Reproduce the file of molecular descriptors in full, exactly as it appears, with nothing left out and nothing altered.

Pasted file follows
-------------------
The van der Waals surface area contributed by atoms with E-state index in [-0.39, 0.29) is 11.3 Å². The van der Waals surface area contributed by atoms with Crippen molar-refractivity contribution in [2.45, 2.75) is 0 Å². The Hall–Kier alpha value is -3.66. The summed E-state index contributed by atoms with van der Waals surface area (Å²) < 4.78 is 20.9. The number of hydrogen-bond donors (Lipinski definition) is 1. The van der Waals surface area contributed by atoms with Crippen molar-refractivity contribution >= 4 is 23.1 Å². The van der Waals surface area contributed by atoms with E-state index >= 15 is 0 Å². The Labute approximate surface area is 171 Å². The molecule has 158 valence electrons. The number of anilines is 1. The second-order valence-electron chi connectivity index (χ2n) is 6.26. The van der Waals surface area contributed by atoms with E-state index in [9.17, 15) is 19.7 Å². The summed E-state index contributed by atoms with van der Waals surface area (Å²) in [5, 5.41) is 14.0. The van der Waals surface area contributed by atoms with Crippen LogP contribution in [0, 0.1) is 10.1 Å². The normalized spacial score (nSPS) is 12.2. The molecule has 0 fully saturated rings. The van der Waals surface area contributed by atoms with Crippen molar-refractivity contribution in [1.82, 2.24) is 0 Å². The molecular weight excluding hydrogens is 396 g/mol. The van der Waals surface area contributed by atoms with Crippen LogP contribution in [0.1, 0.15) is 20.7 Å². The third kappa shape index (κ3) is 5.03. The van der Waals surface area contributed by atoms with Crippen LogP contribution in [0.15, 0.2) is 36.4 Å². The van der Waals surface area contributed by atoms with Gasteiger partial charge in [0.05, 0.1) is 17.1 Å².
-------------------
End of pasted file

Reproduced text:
The van der Waals surface area contributed by atoms with E-state index in [-0.39, 0.29) is 11.3 Å². The van der Waals surface area contributed by atoms with Crippen molar-refractivity contribution in [2.45, 2.75) is 0 Å². The Hall–Kier alpha value is -3.66. The summed E-state index contributed by atoms with van der Waals surface area (Å²) < 4.78 is 20.9. The number of hydrogen-bond donors (Lipinski definition) is 1. The van der Waals surface area contributed by atoms with Crippen molar-refractivity contribution >= 4 is 23.1 Å². The van der Waals surface area contributed by atoms with E-state index >= 15 is 0 Å². The Labute approximate surface area is 171 Å². The molecule has 158 valence electrons. The number of anilines is 1. The second-order valence-electron chi connectivity index (χ2n) is 6.26. The van der Waals surface area contributed by atoms with E-state index in [9.17, 15) is 19.7 Å². The summed E-state index contributed by atoms with van der Waals surface area (Å²) in [5, 5.41) is 14.0. The van der Waals surface area contributed by atoms with Crippen LogP contribution in [0, 0.1) is 10.1 Å². The normalized spacial score (nSPS) is 12.2. The molecule has 0 fully saturated rings. The van der Waals surface area contributed by atoms with Crippen molar-refractivity contribution in [1.82, 2.24) is 0 Å². The molecular weight excluding hydrogens is 396 g/mol. The van der Waals surface area contributed by atoms with Crippen LogP contribution in [0.1, 0.15) is 20.7 Å². The third kappa shape index (κ3) is 5.03. The van der Waals surface area contributed by atoms with Crippen LogP contribution in [0.15, 0.2) is 36.4 Å². The van der Waals surface area contributed by atoms with Gasteiger partial charge in [0.05, 0.1) is 17.1 Å².